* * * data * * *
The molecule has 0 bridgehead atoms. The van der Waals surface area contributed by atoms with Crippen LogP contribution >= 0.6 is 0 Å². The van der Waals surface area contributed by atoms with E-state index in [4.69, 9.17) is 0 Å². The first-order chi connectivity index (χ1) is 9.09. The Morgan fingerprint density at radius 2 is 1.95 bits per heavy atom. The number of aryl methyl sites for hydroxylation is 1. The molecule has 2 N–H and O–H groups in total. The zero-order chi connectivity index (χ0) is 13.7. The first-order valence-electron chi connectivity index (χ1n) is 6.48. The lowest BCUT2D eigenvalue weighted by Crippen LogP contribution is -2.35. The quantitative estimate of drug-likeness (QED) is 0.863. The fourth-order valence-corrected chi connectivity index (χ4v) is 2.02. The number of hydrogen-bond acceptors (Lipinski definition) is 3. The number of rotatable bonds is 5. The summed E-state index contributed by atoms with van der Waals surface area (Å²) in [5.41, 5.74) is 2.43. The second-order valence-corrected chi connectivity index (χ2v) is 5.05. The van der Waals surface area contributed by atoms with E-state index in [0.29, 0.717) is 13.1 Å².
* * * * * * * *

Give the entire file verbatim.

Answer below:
The molecule has 0 bridgehead atoms. The van der Waals surface area contributed by atoms with Crippen LogP contribution >= 0.6 is 0 Å². The van der Waals surface area contributed by atoms with E-state index in [4.69, 9.17) is 0 Å². The first-order chi connectivity index (χ1) is 9.09. The Morgan fingerprint density at radius 2 is 1.95 bits per heavy atom. The number of aryl methyl sites for hydroxylation is 1. The molecule has 2 N–H and O–H groups in total. The zero-order chi connectivity index (χ0) is 13.7. The first-order valence-electron chi connectivity index (χ1n) is 6.48. The lowest BCUT2D eigenvalue weighted by Crippen LogP contribution is -2.35. The quantitative estimate of drug-likeness (QED) is 0.863. The fourth-order valence-corrected chi connectivity index (χ4v) is 2.02. The number of hydrogen-bond acceptors (Lipinski definition) is 3. The number of rotatable bonds is 5. The summed E-state index contributed by atoms with van der Waals surface area (Å²) in [5.41, 5.74) is 2.43. The second-order valence-corrected chi connectivity index (χ2v) is 5.05. The van der Waals surface area contributed by atoms with E-state index in [0.29, 0.717) is 13.1 Å².